Once you try this you will never order it in a restaurant again.  I have ruined many a persons teriyaki experience with this recipe.  In a good way.  You can change it to your taste, sweet, salty, garlicky, gingery.  What ever way you want to go.  I tend to go heavier on the soy sauce and ginger and garlic.  I don’t like super sweet teriyaki sauce.  When I make for friends I make it how I want it and they usually have that moment of, why does everyone make such a sweet sauce? So here is what I do.  Be adventurous and don’t be scared it’s easy.

Ingredients:

Soy Sauce

Brown Sugar

Garlic(fresh)

Ginger(fresh)

I start with soy sauce and add brown sugar (remember we want a savory sauce so more soy then sugar).  I then add chopped garlic and chopped ginger.   Simmer for a few minutes to thicken and then place the chicken in a baking dish, add sauce on bottom of dish and on top of the meat and bake for 45 minutes turning a couple of times.   I use chicken thighs, they soak up the sauce best.   Cook rice and some veggies and you have an amazingly easy dinner.

 

 

 

 

Inspiration

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Pulled Pork Lasagna

This week we are happy to share one of our new found inspirations.  The NY Times columnist Melissa Clark.  Not only is she smart and makes great food, check she’s also funny and cute!!!  Yes we are totally crushing on Melissa Clark.  This last weekend she inspired us to to make two things.  Quick caramelized garlic and small-batch pulled pork.  Both were quick and easy to make.  We used the garlic in a lasagna, information pills by adding it to the onions and sausage, along with putting it in the sauce.   Our guests we had over on Friday night were loving the it so much I am surprised there was any left!  I would have to say the garlic was a big part of that.

Our second dish of the weekend was the small-batch pulled pork.  This was really amazing and easy to cook.  The ingredients are things most people have in there pantry.  Which made this super easy to make.  Also the pork is boneless so it took a lot less time to cook.  We put it on some potato buns with cornichons and paired it with our famous coleslaw.  It was so good we couldn’t wait for the next day to have leftovers!  Well, it looks like it’s going to be another great weekend and we are really excited to see what Melissa has in store for us.  For the recipes and video’s we talked about, check out Melissa at the N.Y. Times website link below.

http://www.nytimes.com/video/2013/05/10/dining/100000002217020/small-batch-pulled-pork.html

 

 

 

 

 

Pork Shoulder with Fennel Slaw

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So I came up with this recipe one night when we had some friends come over and convinced them to stay for dinner.  We were already three hours into making a pork shoulder but hadn’t decided what else to go with it.  I looked around the kitchen as I usually do to see what we need and I found a fennel bulb and thought, medical hmmmmmm what can I do with this?  I was already making and Asian inspired pork shoulder, for sale   Why not continue that theme with a fennel coleslaw?  So here is the recipe for both!!!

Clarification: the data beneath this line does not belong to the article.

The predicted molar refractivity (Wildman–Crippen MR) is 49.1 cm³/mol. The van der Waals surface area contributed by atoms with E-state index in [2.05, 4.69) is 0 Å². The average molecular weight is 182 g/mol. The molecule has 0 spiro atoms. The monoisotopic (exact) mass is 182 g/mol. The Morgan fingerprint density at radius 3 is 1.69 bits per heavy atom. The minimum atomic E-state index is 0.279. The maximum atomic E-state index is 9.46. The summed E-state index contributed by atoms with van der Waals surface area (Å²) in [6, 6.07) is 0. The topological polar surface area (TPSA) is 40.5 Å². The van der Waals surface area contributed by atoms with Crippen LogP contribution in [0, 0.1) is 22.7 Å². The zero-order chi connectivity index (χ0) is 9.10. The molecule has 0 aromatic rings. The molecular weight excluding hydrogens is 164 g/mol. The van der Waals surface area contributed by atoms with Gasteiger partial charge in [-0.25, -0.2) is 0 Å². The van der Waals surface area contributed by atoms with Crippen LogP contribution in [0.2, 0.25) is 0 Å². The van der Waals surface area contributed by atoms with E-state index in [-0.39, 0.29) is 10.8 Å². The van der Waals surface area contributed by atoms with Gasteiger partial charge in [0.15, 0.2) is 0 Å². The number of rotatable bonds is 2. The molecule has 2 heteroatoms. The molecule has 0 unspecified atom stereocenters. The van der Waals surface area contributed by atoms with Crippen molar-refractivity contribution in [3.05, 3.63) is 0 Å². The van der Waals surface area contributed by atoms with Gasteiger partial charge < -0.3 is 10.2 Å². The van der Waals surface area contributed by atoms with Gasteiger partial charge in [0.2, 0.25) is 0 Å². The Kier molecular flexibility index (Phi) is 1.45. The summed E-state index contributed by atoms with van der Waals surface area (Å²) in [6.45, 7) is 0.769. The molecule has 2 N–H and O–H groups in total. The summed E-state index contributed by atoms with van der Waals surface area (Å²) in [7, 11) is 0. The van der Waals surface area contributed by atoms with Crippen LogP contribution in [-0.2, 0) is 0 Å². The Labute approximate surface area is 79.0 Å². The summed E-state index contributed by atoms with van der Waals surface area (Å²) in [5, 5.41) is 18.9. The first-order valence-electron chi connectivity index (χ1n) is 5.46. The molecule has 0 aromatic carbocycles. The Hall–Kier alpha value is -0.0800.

Asian Pork Shoulder with Fennel Slaw
Author: 
Recipe type: Main and Side
Prep time: 
Cook time: 
Total time: 
 
Ingredients
  • 3-4 pound pork shoulder
  • 5-6 cloves of garlic
  • ½ cup soy sauce
  • ½ cup rice wine vinegar
  • ½ cup fish sauce
  • ½ cup dark agave nectar
  • 1 teaspoon sesame oil
  • 1 tablespoon Sriracha
  • 1 tablespoon chopped fresh ginger
  • salt and pepper to taste
  • SLAW
  • 1 medium to large fennel bulb
  • 1 large carrot
  • ¼ quarter of red bell pepper
  • 4 green onions
  • Dressing
  • Juice of 1 lemon
  • ¼ tablespoon of fish sauce
  • ¼ tablespoon of white wine vinegar
  • Sprinkle of red pepper flakes
  • Salt and pepper
Instructions
  1. Score shoulder
  2. Smash garlic and place cloves in scored pork
  3. Combine all other ingredients in a bowl
  4. Place shoulder in plastic bag
  5. Add marinade
  6. Refrigerate from 6 hours to 24 hours
  7. When done marinating preheat oven to 400
  8. Place shoulder and marinade in roasting pan
  9. Cover with parchment paper and aluminum foil
  10. After 30 minutes lower heat to 300
  11. Cook for 4 hours
  12. Take off parchment and foil
  13. Cook for another 20-30 minutes for crispy skin
  14. Check with meat thermometer, should read 185 degrees when done.
  15. Remove from oven cover with foil again and let sit for 20 minutes before serving.
  16. FENNEL SLAW
  17. Julienne fennel bulb, carrot and red pepper.
  18. Chop onion
  19. Toss in bowl
  20. Mix dressing and pour over slaw
  21. Toss slaw to coat with dressing
  22. Salt and pepper to taste
  23. Serve immediately at room temperature.
Notes
Cooking time and temp varies with each oven. Keep an eye on your roast and baste the shoulder with juices. I like to check and baste every 30minutes or so. You don't want a dry shoulder. Dressing for slaw - taste and add more fish sauce or vinegar for your preference. Prep time does not include marinading time. If it's already too hot for you to have the oven on for 5-6 hours then use a crock pot for the roast. Just cut the fat off and pierce the meat then put the garlic cloves in the holes before you marinade. Also since you've cut off the fat, keep a good eye on it so it doesn't get dry. Cook on low for about 4-6 hours. You will know when it's done, it should fall off the bone.